Emma Leonard ’13, who led previous WILDWes student forums, said that this semester the group will be focused on an edible meadow, which will consist of grass and some edible perennial species. Other fruit-bearing species have already been planted, including pear trees, apple trees, persimmon trees, plum trees, and a variety of berry bushes.

Leonard said that it could take around seven years for the trees to produce fruit, though the bushes will produce berries this spring. This winter will be the first test for all the flora that has been planted over the spring and summer.

Along with the fruit trees and bushes planted, the group planted a chestnut seed last semester. The seed was donated by the American Chestnut Foundation and is a hybrid that is fifteen-sixteenths American Chestnut and one-sixteeths Chinese Chestnut. Leonard said plants like the chestnut tree, which can live for hundreds of years, provide good markers for the growth of the site.

“I thought it would be cool to have something on the site that started from scratch, just so that you could mark the evolution of the plant area around the space,” Leonard said. “[The chestnut tree] is a life form that would live long enough to mark that.”

Another priority for the group this semester will be designing and realizing the location as a social space. A labyrinth of plants currently occupies the area of the public social space, though the labyrinth will disappear when the rest of the groundcover is seeded this year. Dolton-Thorton said that they tested different plants like thyme and sedum as possible trample-resistant groundcover to cover the social space.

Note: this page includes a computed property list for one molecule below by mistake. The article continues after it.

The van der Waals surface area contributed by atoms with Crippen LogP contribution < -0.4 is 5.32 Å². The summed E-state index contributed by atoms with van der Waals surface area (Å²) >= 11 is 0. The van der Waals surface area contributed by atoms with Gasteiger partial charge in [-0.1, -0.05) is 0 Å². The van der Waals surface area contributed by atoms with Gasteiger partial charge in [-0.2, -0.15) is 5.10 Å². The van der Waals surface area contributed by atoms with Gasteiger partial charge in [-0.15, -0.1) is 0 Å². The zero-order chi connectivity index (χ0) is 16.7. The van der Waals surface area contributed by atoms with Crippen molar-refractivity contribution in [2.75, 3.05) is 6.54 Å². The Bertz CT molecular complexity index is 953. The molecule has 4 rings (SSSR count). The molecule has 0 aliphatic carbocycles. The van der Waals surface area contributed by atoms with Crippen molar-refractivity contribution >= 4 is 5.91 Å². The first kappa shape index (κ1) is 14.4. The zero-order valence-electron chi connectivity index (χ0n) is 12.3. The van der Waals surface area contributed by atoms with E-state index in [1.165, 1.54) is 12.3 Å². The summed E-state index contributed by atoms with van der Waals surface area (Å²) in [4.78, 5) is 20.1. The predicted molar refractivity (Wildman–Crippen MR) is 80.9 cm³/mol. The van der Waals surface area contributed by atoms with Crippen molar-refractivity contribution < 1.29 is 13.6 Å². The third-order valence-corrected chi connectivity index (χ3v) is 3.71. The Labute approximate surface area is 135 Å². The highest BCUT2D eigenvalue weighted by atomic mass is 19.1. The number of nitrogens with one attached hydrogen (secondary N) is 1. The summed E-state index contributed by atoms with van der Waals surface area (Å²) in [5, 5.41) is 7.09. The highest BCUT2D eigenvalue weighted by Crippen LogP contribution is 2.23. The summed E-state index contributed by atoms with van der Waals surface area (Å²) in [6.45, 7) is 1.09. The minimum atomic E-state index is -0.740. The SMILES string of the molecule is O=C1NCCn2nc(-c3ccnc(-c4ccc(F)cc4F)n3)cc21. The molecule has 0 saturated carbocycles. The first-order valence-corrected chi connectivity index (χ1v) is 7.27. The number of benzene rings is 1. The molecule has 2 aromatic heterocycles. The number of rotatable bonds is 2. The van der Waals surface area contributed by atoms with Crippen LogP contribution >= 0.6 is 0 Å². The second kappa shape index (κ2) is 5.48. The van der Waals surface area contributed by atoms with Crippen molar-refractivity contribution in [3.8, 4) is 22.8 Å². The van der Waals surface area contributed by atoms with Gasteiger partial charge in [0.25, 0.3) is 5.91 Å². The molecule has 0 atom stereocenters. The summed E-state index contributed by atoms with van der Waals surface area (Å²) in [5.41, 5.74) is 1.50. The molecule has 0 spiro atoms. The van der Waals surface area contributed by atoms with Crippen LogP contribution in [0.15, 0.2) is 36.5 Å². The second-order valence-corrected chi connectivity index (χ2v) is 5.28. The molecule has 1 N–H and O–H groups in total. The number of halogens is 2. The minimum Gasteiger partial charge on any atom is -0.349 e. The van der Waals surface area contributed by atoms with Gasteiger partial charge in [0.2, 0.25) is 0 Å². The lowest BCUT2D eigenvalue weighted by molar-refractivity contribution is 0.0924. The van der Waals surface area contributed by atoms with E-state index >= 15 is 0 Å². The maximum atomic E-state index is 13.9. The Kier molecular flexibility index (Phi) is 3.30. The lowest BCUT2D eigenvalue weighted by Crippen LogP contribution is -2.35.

This year the group will also begin considering new sites to develop. Possible sites that have been proposed include the stretch of land near the Power Plant on High Street and space in the Center for the Arts courtyard.

While some students questioned the slow progress of the WestCo site, Leonard said that growth has been hard to predict because of the climate changes over the past few years.

“[The timeline] was not something you could predict because of the intense climate changes we’ve been having,” she said. “This summer was blazing hot, and they had to water every day; the winter [last year] was nonexistent.”

Dolton-Thorton suggested that the slower growth of the site was also a result of the specific weather conditions and seasons needed for different plants.

“A lot of people felt like it was going to happen a lot faster than it happened,” Dolton-Thorton said. “One thing I think people don’t take into account is the amount of work and time everything takes. A lot of it is that most of these things you can only do in one or two seasons of the year. To make the site secure, longer lasting, and more durable, it takes patience and takes precision in your timing.”


WILDWes will be having workdays every Saturday from 12 to 4 p.m. and group meetings every Thursday at Earth House at 8:30 p.m.